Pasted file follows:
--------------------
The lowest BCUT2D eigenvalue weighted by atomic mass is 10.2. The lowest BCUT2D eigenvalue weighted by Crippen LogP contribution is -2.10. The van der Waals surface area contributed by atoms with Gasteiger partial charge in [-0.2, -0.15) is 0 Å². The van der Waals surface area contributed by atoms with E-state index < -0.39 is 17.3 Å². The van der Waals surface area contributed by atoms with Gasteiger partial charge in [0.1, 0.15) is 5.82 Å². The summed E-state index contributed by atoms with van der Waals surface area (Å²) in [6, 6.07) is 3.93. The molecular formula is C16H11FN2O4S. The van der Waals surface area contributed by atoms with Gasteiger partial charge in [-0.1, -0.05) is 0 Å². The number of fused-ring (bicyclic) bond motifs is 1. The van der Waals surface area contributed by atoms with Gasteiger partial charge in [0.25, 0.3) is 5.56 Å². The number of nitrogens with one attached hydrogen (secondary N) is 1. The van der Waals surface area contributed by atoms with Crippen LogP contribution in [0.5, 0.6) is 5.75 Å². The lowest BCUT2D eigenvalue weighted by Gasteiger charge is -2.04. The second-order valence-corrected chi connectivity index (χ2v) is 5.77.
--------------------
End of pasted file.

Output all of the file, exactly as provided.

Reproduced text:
The lowest BCUT2D eigenvalue weighted by atomic mass is 10.2. The lowest BCUT2D eigenvalue weighted by Crippen LogP contribution is -2.10. The van der Waals surface area contributed by atoms with Gasteiger partial charge in [-0.2, -0.15) is 0 Å². The van der Waals surface area contributed by atoms with E-state index < -0.39 is 17.3 Å². The van der Waals surface area contributed by atoms with Gasteiger partial charge in [0.1, 0.15) is 5.82 Å². The summed E-state index contributed by atoms with van der Waals surface area (Å²) in [6, 6.07) is 3.93. The molecular formula is C16H11FN2O4S. The van der Waals surface area contributed by atoms with Gasteiger partial charge in [-0.1, -0.05) is 0 Å². The number of fused-ring (bicyclic) bond motifs is 1. The van der Waals surface area contributed by atoms with Gasteiger partial charge in [0.25, 0.3) is 5.56 Å². The number of nitrogens with one attached hydrogen (secondary N) is 1. The van der Waals surface area contributed by atoms with Crippen LogP contribution in [0.5, 0.6) is 5.75 Å². The lowest BCUT2D eigenvalue weighted by Gasteiger charge is -2.04. The second-order valence-corrected chi connectivity index (χ2v) is 5.77.